Hyperventilation is a condition in which you
start to breathe very fast. Healthy breathing occurs with a healthy balance
between breathing in oxygen and breathing out carbon dioxide. You upset this
balance when you hyperventilate by exhaling more than you inhale. This causes a
rapid reduction in carbon dioxide in the body.
Low carbon dioxide levels lead to narrowing
of the blood vessels that supply blood to the brain. This reduction in blood
supply to the brain leads to symptoms like lightheadedness and tingling in the
fingers. Severe hyperventilation can lead to loss of consciousness.
For some people, hyperventilation is rare. It
only occurs as an occasional, panicked response to fear, stress, or a phobia.
For others, this condition occurs as a response to emotional states, such as depression, anxiety, or anger. When hyperventilation is a
frequent occurrence, it’s known as hyperventilation syndrome.
Hyperventilation is also known as:
- rapid (or fast) deep breathing
- over breathing
- respiratory rate (or breathing) — rapid and deep
Common causes of hyperventilation
There are many factors that can lead to
hyperventilation. This condition most commonly results from anxiety, panic,
nervousness, or stress. It often takes the form of a panic attack.
Other causes include:
When to seek treatment for hyperventilation
Hyperventilation can be a serious issue.
Symptoms can last 20 to 30 minutes. You should seek treatment for
hyperventilation when the following symptoms occur:
- rapid, deep breathing for the first time
- hyperventilation that gets worse, even after trying home care
- feeling anxious, nervous, or tense
- frequent sighing or yawning
- a pounding and racing heartbeat
- problems with balance, lightheadedness, or vertigo
- numbness or tingling in the hands, feet, or around the mouth
- chest tightness, fullness, pressure, tenderness, or pain
Other symptoms occur less often and it may
not be obvious they’re related to hyperventilation. Some of these symptoms are:
- gas, bloating, or burping
- vision changes, such as blurred or tunnel vision
- problems with concentration or memory
- loss of consciousness (fainting)
Make sure to let your doctor know if you have
recurring symptoms. You may have a condition called hyperventilation syndrome.
This syndrome is not well understood and has similar symptoms to panic
disorder. It’s often misdiagnosed as asthma.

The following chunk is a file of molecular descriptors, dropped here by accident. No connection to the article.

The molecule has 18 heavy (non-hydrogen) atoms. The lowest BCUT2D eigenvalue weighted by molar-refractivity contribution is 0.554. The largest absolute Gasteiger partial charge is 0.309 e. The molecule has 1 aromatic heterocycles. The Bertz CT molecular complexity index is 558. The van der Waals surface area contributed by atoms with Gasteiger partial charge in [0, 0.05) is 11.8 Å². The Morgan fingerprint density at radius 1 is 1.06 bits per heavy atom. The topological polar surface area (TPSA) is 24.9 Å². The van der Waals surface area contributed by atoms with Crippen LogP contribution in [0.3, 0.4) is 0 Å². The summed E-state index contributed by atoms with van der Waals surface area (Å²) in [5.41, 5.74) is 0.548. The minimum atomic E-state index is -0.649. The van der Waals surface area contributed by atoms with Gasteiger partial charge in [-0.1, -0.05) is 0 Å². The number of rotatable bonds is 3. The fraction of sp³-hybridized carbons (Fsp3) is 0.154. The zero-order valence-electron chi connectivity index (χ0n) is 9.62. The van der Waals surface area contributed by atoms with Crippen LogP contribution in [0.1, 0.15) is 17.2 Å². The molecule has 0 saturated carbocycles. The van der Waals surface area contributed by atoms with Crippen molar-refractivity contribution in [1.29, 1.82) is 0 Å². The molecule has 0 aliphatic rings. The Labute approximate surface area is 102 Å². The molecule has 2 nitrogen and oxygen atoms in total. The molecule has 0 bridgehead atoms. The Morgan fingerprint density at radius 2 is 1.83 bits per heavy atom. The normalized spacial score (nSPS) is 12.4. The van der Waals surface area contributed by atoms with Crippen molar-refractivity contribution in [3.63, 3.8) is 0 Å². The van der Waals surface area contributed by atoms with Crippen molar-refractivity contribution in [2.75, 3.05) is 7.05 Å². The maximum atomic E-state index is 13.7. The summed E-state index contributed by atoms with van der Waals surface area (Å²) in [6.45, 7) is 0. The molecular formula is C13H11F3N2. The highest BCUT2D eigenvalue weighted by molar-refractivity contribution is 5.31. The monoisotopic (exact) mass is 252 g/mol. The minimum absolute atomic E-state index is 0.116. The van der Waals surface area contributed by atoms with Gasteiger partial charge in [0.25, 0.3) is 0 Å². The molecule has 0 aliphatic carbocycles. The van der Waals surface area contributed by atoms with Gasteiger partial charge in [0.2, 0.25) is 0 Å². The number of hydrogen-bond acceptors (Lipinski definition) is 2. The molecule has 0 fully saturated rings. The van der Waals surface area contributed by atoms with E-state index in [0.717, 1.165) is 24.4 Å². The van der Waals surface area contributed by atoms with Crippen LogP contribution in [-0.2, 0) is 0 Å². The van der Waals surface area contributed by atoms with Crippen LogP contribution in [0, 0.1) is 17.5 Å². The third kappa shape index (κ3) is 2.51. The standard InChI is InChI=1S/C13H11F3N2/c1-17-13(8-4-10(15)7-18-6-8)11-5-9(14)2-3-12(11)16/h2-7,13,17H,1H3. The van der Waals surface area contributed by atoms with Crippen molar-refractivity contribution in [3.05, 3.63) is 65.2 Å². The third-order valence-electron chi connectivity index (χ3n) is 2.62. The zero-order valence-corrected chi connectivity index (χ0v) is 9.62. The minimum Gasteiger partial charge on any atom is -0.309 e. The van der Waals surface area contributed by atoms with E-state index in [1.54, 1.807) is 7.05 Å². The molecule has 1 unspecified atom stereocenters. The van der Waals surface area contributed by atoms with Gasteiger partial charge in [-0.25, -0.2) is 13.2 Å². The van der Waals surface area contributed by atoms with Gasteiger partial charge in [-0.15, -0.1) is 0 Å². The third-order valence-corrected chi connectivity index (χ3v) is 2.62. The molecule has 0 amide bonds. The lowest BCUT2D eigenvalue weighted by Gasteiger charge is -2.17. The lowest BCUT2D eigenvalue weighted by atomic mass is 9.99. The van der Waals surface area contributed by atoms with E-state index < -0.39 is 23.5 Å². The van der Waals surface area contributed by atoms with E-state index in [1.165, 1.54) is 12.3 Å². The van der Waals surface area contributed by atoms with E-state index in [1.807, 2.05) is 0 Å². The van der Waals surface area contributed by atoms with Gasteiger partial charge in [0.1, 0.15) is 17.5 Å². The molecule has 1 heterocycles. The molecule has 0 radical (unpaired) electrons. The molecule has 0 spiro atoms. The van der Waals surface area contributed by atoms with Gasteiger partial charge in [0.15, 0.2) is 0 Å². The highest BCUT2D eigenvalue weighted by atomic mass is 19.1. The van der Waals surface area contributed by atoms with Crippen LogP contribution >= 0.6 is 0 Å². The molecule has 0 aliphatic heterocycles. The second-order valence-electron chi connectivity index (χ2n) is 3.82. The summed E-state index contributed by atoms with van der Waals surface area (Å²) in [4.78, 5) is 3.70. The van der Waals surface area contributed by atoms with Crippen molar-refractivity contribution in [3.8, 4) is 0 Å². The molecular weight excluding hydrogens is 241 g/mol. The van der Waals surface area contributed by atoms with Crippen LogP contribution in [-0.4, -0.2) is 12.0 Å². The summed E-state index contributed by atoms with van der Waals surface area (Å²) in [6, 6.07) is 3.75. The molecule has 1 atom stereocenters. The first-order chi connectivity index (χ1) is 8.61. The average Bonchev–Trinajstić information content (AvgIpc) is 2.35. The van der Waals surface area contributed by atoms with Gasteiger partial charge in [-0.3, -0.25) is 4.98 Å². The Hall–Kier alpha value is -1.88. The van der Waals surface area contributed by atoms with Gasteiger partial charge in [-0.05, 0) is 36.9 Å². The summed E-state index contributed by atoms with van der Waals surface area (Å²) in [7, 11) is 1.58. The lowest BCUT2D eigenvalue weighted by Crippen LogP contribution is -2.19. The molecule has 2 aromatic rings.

It’s important to try to stay calm in acute
cases of hyperventilation. It may be helpful to have someone with you to coach
you through the episode. The goal of treatment during an episode is to increase
carbon dioxide levels in your body and work to slow your breathing rate.
You can try some immediate techniques to help
treat acute hyperventilation:
- Breathe through pursed lips.
- Breathe slowly into a paper bag or cupped hands.
- Attempt to breathe into your belly (diaphragm) rather than your
- Hold your breath for 10 to 15 seconds at a time.
You can also try alternate nostril breathing.
This involves covering your mouth and alternating breathing through each
nostril. For instance, with mouth covered, close the right nostril and breathe
in through the left. Then alternate by closing the left nostril and breathing
in through the right. Repeat this pattern until breathing has returned to
Some people may find that vigorous exercise,
such as a brisk walk or jog, while breathing in and out of your nose, helps
If you have hyperventilation syndrome, you
will want to figure out what is causing it. If you suffer from anxiety or stress, you may want to see a psychologist to help you understand and
treat your condition. Learning stress reduction and breathing techniques will
help to control your condition.
Acupuncture may also be an effective
treatment for hyperventilation syndrome. Acupuncture is an alternative
treatment based on ancient Chinese medicine. It involves placing thin needles
into areas of the body to promote healing. One preliminary study found that acupuncture helped
reduce anxiety and the severity of hyperventilation.
Depending on the severity, your doctor may
also prescribe medication. Examples of medications for hyperventilation
You can learn breathing and relaxation
techniques to help prevent hyperventilation. These include:
- alternate nostril breathing, deep belly breathing, and full body
- mind/body exercises, such as tai chi, yoga, or qigong
Exercising regularly (walking, running,
bicycling, etc.) can also help to prevent hyperventilation.
Remember to stay calm if you experience any
of the symptoms of hyperventilation. Try the home care breathing methods to get
your breathing back on track and make sure to go see your doctor.
Hyperventilation is treatable, but you may
have underlying problems. Your doctor can help you get to the root of the
problem and find an appropriate treatment.